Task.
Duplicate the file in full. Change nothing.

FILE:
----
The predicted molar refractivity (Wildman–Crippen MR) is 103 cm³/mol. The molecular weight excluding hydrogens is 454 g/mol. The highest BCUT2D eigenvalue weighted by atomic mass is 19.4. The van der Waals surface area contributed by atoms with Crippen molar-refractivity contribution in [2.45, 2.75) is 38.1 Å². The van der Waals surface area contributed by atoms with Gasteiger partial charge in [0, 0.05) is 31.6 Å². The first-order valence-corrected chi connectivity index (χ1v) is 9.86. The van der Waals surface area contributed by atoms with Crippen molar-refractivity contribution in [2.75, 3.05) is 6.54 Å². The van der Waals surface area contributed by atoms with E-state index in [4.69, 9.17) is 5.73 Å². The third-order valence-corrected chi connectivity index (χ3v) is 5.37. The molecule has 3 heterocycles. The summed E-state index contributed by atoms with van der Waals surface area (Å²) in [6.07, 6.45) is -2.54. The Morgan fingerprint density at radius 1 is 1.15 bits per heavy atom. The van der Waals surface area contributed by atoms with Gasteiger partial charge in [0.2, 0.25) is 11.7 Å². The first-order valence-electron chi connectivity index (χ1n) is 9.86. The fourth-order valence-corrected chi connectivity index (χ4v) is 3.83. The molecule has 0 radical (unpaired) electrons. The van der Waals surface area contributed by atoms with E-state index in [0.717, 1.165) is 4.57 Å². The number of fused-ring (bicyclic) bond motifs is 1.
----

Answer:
The predicted molar refractivity (Wildman–Crippen MR) is 103 cm³/mol. The molecular weight excluding hydrogens is 454 g/mol. The highest BCUT2D eigenvalue weighted by atomic mass is 19.4. The van der Waals surface area contributed by atoms with Crippen molar-refractivity contribution in [2.45, 2.75) is 38.1 Å². The van der Waals surface area contributed by atoms with Gasteiger partial charge in [0, 0.05) is 31.6 Å². The first-order valence-corrected chi connectivity index (χ1v) is 9.86. The van der Waals surface area contributed by atoms with Crippen molar-refractivity contribution in [2.75, 3.05) is 6.54 Å². The van der Waals surface area contributed by atoms with E-state index in [4.69, 9.17) is 5.73 Å². The third-order valence-corrected chi connectivity index (χ3v) is 5.37. The molecule has 3 heterocycles. The summed E-state index contributed by atoms with van der Waals surface area (Å²) in [6.07, 6.45) is -2.54. The Morgan fingerprint density at radius 1 is 1.15 bits per heavy atom. The van der Waals surface area contributed by atoms with Gasteiger partial charge in [0.2, 0.25) is 11.7 Å². The first-order valence-electron chi connectivity index (χ1n) is 9.86. The fourth-order valence-corrected chi connectivity index (χ4v) is 3.83. The molecule has 0 radical (unpaired) electrons. The van der Waals surface area contributed by atoms with E-state index in [0.717, 1.165) is 4.57 Å². The number of fused-ring (bicyclic) bond motifs is 1.